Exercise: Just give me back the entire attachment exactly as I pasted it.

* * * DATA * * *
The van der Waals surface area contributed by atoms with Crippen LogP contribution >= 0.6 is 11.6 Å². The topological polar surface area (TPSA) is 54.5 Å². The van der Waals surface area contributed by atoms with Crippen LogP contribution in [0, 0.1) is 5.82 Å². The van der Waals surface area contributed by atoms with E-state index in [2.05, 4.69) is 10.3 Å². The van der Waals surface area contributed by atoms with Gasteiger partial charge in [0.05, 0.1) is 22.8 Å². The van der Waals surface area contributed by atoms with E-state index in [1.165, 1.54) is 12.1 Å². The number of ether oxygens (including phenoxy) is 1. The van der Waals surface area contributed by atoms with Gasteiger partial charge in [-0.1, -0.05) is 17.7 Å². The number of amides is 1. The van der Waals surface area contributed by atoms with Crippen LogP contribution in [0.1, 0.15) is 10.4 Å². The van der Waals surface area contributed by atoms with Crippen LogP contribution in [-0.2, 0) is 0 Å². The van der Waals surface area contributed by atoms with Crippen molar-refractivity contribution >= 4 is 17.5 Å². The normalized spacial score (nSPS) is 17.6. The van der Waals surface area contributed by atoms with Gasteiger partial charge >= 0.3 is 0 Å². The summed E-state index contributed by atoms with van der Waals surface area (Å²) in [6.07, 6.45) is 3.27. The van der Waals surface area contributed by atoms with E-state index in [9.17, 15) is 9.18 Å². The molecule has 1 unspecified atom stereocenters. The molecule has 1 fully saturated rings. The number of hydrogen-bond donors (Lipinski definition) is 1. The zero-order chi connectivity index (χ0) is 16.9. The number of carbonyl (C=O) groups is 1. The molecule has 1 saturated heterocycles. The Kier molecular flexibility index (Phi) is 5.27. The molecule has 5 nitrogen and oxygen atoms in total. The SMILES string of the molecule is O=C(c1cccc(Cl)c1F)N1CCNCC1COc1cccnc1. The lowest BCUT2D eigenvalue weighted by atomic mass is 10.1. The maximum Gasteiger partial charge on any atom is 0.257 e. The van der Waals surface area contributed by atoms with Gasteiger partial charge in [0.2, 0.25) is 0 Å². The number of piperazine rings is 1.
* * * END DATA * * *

The van der Waals surface area contributed by atoms with Crippen LogP contribution >= 0.6 is 11.6 Å². The topological polar surface area (TPSA) is 54.5 Å². The van der Waals surface area contributed by atoms with Crippen LogP contribution in [0, 0.1) is 5.82 Å². The van der Waals surface area contributed by atoms with E-state index in [2.05, 4.69) is 10.3 Å². The van der Waals surface area contributed by atoms with Gasteiger partial charge in [0.05, 0.1) is 22.8 Å². The van der Waals surface area contributed by atoms with E-state index in [1.165, 1.54) is 12.1 Å². The number of ether oxygens (including phenoxy) is 1. The van der Waals surface area contributed by atoms with Gasteiger partial charge in [-0.1, -0.05) is 17.7 Å². The number of amides is 1. The van der Waals surface area contributed by atoms with Crippen LogP contribution in [0.1, 0.15) is 10.4 Å². The van der Waals surface area contributed by atoms with Crippen LogP contribution in [-0.2, 0) is 0 Å². The van der Waals surface area contributed by atoms with Crippen molar-refractivity contribution >= 4 is 17.5 Å². The normalized spacial score (nSPS) is 17.6. The van der Waals surface area contributed by atoms with Gasteiger partial charge >= 0.3 is 0 Å². The summed E-state index contributed by atoms with van der Waals surface area (Å²) in [6.07, 6.45) is 3.27. The van der Waals surface area contributed by atoms with E-state index in [9.17, 15) is 9.18 Å². The molecule has 1 unspecified atom stereocenters. The molecule has 1 fully saturated rings. The number of hydrogen-bond donors (Lipinski definition) is 1. The zero-order chi connectivity index (χ0) is 16.9. The number of carbonyl (C=O) groups is 1. The molecule has 1 saturated heterocycles. The Kier molecular flexibility index (Phi) is 5.27. The molecule has 5 nitrogen and oxygen atoms in total. The SMILES string of the molecule is O=C(c1cccc(Cl)c1F)N1CCNCC1COc1cccnc1. The lowest BCUT2D eigenvalue weighted by atomic mass is 10.1. The maximum Gasteiger partial charge on any atom is 0.257 e. The van der Waals surface area contributed by atoms with Gasteiger partial charge in [0.2, 0.25) is 0 Å². The number of piperazine rings is 1.